The Gek are, in essence, space Jews.
They are a species of short, hooknosed humanoid creatures with shrill voices — and sometimes hats and glasses. And where the Korvax are logical robots and the Vy’keen are proud warriors, the Gek are scheming capitalists.
In short, these characters are yet another retread of a tired, anti-Semitic stereotype given a sci-fi veneer. This is, unfortunately, fairly common for speculative fiction: Stereotyped crypto-Jews have long filled the fantasy and science-fiction genres — from J.K. Rowling’s goblins to Watto in “Star Wars” to the dwarves in “The Hobbit.”
Creating characters that embody anti-Semitic stereotypes is not always an expression of overt bias. Rather, these characters may have been unwittingly developed from caricatures drawn from pervasive stereotypes about Jews. These caricatures have been remixed and ingrained in popular culture over centuries from sources as varied as “The Merchant of Venice,” “Candide” and “Oliver Twist.” In short, these modern creators may have reproduced anti-Semitic caricatures despite, rather than because of, their intentions.
The “greedy Jew” stereotype began in the 11th and 12th centuries as new Jewish communities sprung up across Western Europe. These communities were filled with migrant professionals from the more-advanced economies to the south and east. Their experience, coupled with Jewish cultural, religious and educational traditions, made them very well suited to work at the apex of the developing economies of their new homelands.
Then the church banned Christians from collecting interest on loans to other Christians. Jews, however, were not placed under this restriction. Christians, especially aristocrats, were enthusiastic customers of Jewish moneylenders because loans are a necessary part of any advanced economy. But this created animosity; moneylenders are rarely popular.
Thus, the “greedy Jew” stereotype was born. This was made even worse because in many places, Jews were restricted from many other professions by the discriminatory emerging guild system. And so this stereotype is deeply ironic. Jews were encouraged, then forced, to be moneylenders, and ultimately hated for lending money.
Over the 18th and 19th centuries, Jews fought for and achieved more rights and freedoms, squashing many medieval stereotypes. But economic anti-Semitism remained. In fact, as Europe industrialized and adjusted to a global market economy, the myth of Jewish greed metastasized into the myth of the “Jewish world conspiracy,” wherein Jews are not just greedy, they diabolically control the entire economy.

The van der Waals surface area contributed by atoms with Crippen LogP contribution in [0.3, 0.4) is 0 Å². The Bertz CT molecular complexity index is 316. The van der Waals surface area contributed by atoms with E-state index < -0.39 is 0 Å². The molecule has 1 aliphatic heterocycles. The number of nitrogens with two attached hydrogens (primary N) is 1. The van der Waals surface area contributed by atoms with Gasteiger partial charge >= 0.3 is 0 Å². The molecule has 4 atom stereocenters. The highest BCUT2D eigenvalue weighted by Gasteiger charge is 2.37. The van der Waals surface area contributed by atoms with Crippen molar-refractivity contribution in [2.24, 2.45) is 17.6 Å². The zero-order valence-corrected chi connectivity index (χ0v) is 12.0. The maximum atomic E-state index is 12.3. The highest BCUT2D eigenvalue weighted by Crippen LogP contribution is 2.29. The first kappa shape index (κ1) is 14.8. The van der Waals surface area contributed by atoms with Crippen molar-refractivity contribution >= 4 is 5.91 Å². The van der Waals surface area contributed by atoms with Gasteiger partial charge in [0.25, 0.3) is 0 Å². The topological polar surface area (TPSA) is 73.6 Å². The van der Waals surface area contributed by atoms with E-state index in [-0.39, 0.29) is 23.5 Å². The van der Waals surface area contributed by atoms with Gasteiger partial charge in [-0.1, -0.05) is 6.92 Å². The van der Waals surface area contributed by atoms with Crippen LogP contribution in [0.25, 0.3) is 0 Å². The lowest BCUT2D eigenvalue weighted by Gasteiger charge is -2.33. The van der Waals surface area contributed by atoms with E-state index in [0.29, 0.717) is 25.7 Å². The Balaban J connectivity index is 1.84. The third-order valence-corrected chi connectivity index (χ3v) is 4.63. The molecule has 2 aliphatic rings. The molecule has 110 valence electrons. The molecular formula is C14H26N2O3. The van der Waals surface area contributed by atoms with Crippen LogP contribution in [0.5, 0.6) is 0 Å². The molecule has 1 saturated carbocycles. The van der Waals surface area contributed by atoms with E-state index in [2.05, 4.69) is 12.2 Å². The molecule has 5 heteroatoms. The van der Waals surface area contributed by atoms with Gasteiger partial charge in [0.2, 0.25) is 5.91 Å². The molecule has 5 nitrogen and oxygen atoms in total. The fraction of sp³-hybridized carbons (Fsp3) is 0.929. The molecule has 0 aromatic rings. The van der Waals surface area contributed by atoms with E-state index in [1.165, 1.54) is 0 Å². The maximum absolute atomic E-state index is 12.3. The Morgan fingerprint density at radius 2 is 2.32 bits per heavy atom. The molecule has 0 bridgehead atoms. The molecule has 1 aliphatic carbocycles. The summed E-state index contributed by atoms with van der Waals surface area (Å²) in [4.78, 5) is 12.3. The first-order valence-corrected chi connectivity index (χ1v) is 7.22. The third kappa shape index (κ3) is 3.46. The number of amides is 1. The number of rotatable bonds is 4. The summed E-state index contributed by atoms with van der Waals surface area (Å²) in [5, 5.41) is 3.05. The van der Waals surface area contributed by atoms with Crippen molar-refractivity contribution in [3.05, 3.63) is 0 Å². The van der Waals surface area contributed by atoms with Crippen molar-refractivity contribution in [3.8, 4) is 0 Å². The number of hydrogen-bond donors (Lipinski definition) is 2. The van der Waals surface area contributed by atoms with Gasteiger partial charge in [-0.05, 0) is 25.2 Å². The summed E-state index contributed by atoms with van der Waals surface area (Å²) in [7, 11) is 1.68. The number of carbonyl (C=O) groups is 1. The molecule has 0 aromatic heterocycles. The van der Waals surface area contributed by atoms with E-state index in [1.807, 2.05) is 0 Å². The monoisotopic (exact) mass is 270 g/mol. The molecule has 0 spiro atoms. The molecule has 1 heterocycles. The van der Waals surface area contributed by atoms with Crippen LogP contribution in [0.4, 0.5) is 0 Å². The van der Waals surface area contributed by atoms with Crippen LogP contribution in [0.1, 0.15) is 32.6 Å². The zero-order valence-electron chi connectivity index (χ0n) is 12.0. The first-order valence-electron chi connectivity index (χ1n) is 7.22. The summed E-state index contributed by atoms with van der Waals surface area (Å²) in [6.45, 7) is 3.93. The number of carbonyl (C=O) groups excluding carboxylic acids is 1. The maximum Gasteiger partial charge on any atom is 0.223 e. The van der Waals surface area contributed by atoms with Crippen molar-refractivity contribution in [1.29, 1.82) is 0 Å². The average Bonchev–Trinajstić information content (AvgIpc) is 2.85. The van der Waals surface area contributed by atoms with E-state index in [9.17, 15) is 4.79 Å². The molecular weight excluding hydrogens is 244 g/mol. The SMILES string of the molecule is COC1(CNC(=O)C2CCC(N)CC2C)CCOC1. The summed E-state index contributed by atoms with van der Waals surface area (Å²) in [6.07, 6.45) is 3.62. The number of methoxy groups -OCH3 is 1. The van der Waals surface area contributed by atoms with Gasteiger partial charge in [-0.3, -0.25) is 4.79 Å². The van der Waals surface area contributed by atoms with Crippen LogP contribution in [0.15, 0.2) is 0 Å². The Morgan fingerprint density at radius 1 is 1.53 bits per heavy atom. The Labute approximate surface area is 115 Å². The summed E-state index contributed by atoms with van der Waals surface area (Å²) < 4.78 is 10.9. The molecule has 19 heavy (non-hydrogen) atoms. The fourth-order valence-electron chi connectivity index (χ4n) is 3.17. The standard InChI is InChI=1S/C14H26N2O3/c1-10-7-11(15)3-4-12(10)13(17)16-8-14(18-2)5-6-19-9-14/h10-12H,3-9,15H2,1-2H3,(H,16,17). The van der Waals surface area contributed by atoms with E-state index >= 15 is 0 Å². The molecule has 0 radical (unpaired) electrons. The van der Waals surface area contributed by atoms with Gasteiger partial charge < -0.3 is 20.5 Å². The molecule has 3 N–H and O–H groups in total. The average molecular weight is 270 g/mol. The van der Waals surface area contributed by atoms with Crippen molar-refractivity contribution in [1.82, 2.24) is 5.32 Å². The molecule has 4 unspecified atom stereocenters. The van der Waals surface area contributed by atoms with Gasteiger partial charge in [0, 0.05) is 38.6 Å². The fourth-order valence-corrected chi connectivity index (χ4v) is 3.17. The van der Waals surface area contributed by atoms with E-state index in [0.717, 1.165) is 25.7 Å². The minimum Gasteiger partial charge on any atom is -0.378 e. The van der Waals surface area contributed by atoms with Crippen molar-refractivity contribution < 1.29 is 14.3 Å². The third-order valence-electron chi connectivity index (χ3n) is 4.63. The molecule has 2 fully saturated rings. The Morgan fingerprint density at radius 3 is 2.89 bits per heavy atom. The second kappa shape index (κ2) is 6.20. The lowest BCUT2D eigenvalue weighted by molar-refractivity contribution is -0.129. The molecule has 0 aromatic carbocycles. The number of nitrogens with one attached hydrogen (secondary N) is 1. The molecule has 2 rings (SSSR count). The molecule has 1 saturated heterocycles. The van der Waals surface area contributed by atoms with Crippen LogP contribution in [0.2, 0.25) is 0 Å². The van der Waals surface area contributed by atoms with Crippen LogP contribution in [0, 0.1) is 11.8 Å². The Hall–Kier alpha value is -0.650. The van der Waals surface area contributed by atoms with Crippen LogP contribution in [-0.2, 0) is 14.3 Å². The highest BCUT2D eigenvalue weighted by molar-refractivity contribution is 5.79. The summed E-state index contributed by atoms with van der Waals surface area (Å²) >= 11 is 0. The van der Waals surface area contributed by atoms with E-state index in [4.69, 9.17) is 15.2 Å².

This economic prejudice was weaponized by the Nazi regime. Propaganda films like “Der ewige Jude (The Eternal Jew)” regularly blamed supposed Jewish manipulation for the economic crisis that gripped Germany.
American anti-Semitism has a long history, too. Though Jews have been part of the United States since the colonial period, the mass migration of Jews to America in the late 19th and early 20th centuries established a new Jewish community that also endured discrimination. And while structural anti-Semitism began to be dismantled in the United States in the generations after World War II, anti-Semitic ideas have persisted in popular culture.
Consider the Star Trek franchise. Star Trek has always embraced political allegory. In the original series, from 1966 to 1969, many of the aliens were stand-ins for real-world Cold War cultures. The Klingons were crypto-Soviets. The Romulans represented the communist Chinese.
When the Cold War ended, the sequel series “Star Trek: The Next Generation” needed a new set of villainous aliens. Enter the Ferengi: short humanoids with prominent ears and noses and sharp teeth. Ferengi men wear distinctive head coverings, and their women are rarely seen. (Ferengi culture is deeply misogynistic and patriarchal.) And more, they are extremely legalistic — their marriages are conducted by business contract, and they have a set of 285 rules that govern their lives.
Above all else, the Ferengi are defined by their greed.
They are the Trek universe’s hyper-capitalists, and their 285 Rules of Acquisition include such classics as: “Once you have their money, you never give it back” (Rule One); “Greed is eternal” (Rule 10); “A contract is a contract is a contract . . . but only between Ferengi” (Rule 17); and “War is good for business” (Rule 34). Taken together, they represent a culture that is not only viciously avaricious but supremely amoral and deeply insular.
To make matters perhaps even worse, many of the actors hired to portray featured Ferengi characters — Armin Shimerman, Aron Eisenberg and Max Grodénchik (who played Quark, Nog and Rom, respectively, on “Star Trek: Deep Space 9”) — are of Jewish descent. The creators of the Ferengi made characters who look and behave like the Jews in the worst of Nazi or early-20th-century American propaganda.
Whether intentional or not, the Gek in “No Man’s Sky” follow this tradition.
This is a profound problem for an otherwise stunning game — and for all authors of speculative fiction. It should stand as a warning to other creators of fantastical worlds. Because even though they may not intend to create worlds populated with stereotypes, they grew up in a world filled with them. It is easy to see how this could happen: When content creators need a species of greedy traders, maybe they are more inclined to make them short. And bespectacled. And maybe give them shrill voices and big noses.
This is a land mine placed by society. Authors or designers may not intend to step on it, but they need to be aware of it and do better. Creators of fantastical worlds need to familiarize themselves with the hateful prejudices and stereotypes that exist in the world and investigate their personal implicit biases — so that they do not end up simply replicating them.